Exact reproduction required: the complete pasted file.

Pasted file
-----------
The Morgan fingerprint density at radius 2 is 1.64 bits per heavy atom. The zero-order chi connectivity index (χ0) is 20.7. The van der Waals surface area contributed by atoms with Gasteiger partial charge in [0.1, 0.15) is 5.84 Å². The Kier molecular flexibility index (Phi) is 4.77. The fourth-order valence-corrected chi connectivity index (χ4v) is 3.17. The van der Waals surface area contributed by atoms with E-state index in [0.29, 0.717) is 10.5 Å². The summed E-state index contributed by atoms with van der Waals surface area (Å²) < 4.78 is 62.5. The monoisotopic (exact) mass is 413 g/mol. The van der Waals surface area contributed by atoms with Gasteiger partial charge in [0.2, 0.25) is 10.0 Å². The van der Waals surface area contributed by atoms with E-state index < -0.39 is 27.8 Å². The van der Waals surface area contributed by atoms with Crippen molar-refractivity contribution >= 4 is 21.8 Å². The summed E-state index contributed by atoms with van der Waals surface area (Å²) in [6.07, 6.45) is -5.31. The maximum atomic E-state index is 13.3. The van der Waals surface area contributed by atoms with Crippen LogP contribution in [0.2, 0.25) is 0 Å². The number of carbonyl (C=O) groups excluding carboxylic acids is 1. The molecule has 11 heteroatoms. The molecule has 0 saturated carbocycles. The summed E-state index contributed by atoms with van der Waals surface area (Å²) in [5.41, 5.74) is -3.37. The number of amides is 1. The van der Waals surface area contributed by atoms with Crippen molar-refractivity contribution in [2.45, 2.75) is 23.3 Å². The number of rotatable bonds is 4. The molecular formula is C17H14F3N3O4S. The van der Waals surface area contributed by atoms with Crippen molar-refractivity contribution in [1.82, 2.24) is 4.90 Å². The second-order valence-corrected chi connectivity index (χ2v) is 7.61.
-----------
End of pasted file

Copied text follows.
The Morgan fingerprint density at radius 2 is 1.64 bits per heavy atom. The zero-order chi connectivity index (χ0) is 20.7. The van der Waals surface area contributed by atoms with Gasteiger partial charge in [0.1, 0.15) is 5.84 Å². The Kier molecular flexibility index (Phi) is 4.77. The fourth-order valence-corrected chi connectivity index (χ4v) is 3.17. The van der Waals surface area contributed by atoms with E-state index in [0.29, 0.717) is 10.5 Å². The summed E-state index contributed by atoms with van der Waals surface area (Å²) < 4.78 is 62.5. The monoisotopic (exact) mass is 413 g/mol. The van der Waals surface area contributed by atoms with Gasteiger partial charge in [0.2, 0.25) is 10.0 Å². The van der Waals surface area contributed by atoms with E-state index < -0.39 is 27.8 Å². The van der Waals surface area contributed by atoms with Crippen molar-refractivity contribution >= 4 is 21.8 Å². The summed E-state index contributed by atoms with van der Waals surface area (Å²) in [6.07, 6.45) is -5.31. The maximum atomic E-state index is 13.3. The van der Waals surface area contributed by atoms with Crippen LogP contribution in [0.2, 0.25) is 0 Å². The number of carbonyl (C=O) groups excluding carboxylic acids is 1. The molecule has 11 heteroatoms. The molecule has 0 saturated carbocycles. The summed E-state index contributed by atoms with van der Waals surface area (Å²) in [5.41, 5.74) is -3.37. The number of amides is 1. The van der Waals surface area contributed by atoms with Crippen molar-refractivity contribution in [2.45, 2.75) is 23.3 Å². The number of rotatable bonds is 4. The molecular formula is C17H14F3N3O4S. The van der Waals surface area contributed by atoms with Crippen molar-refractivity contribution in [1.82, 2.24) is 4.90 Å². The second-order valence-corrected chi connectivity index (χ2v) is 7.61.